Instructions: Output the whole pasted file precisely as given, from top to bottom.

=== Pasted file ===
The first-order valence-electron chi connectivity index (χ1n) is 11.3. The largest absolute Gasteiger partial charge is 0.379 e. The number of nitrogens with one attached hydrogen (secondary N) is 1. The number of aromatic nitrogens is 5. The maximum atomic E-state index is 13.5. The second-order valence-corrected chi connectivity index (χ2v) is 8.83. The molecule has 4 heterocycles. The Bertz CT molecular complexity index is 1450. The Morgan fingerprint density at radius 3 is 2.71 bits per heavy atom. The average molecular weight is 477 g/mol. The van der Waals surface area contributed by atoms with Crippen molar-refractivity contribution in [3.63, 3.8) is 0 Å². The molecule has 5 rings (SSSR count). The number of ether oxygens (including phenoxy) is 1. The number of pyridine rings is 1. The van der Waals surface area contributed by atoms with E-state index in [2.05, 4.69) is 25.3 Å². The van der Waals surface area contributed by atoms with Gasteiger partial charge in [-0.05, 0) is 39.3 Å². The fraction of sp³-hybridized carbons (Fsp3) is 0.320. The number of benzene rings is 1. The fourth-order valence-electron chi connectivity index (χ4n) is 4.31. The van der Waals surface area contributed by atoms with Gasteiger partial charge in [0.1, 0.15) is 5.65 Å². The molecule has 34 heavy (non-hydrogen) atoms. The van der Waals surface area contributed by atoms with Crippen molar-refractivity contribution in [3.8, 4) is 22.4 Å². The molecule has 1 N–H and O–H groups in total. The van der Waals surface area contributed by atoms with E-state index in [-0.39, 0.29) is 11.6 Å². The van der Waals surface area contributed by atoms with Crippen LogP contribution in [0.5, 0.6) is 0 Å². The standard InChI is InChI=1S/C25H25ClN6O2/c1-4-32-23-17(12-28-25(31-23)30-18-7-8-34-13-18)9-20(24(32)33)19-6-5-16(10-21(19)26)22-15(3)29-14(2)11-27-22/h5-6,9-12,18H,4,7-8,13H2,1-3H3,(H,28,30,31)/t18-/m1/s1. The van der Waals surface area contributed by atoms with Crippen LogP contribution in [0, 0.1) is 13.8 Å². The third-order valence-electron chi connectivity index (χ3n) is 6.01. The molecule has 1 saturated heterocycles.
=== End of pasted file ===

The first-order valence-electron chi connectivity index (χ1n) is 11.3. The largest absolute Gasteiger partial charge is 0.379 e. The number of nitrogens with one attached hydrogen (secondary N) is 1. The number of aromatic nitrogens is 5. The maximum atomic E-state index is 13.5. The second-order valence-corrected chi connectivity index (χ2v) is 8.83. The molecule has 4 heterocycles. The Bertz CT molecular complexity index is 1450. The Morgan fingerprint density at radius 3 is 2.71 bits per heavy atom. The average molecular weight is 477 g/mol. The van der Waals surface area contributed by atoms with Crippen molar-refractivity contribution in [3.63, 3.8) is 0 Å². The molecule has 5 rings (SSSR count). The number of ether oxygens (including phenoxy) is 1. The number of pyridine rings is 1. The van der Waals surface area contributed by atoms with E-state index in [2.05, 4.69) is 25.3 Å². The van der Waals surface area contributed by atoms with Gasteiger partial charge in [-0.05, 0) is 39.3 Å². The fraction of sp³-hybridized carbons (Fsp3) is 0.320. The number of benzene rings is 1. The fourth-order valence-electron chi connectivity index (χ4n) is 4.31. The van der Waals surface area contributed by atoms with Gasteiger partial charge in [0.1, 0.15) is 5.65 Å². The molecule has 34 heavy (non-hydrogen) atoms. The van der Waals surface area contributed by atoms with Crippen molar-refractivity contribution in [3.8, 4) is 22.4 Å². The molecule has 1 N–H and O–H groups in total. The van der Waals surface area contributed by atoms with E-state index in [-0.39, 0.29) is 11.6 Å². The van der Waals surface area contributed by atoms with Crippen LogP contribution in [0.5, 0.6) is 0 Å². The standard InChI is InChI=1S/C25H25ClN6O2/c1-4-32-23-17(12-28-25(31-23)30-18-7-8-34-13-18)9-20(24(32)33)19-6-5-16(10-21(19)26)22-15(3)29-14(2)11-27-22/h5-6,9-12,18H,4,7-8,13H2,1-3H3,(H,28,30,31)/t18-/m1/s1. The van der Waals surface area contributed by atoms with Crippen LogP contribution in [0, 0.1) is 13.8 Å². The third-order valence-electron chi connectivity index (χ3n) is 6.01. The molecule has 1 saturated heterocycles.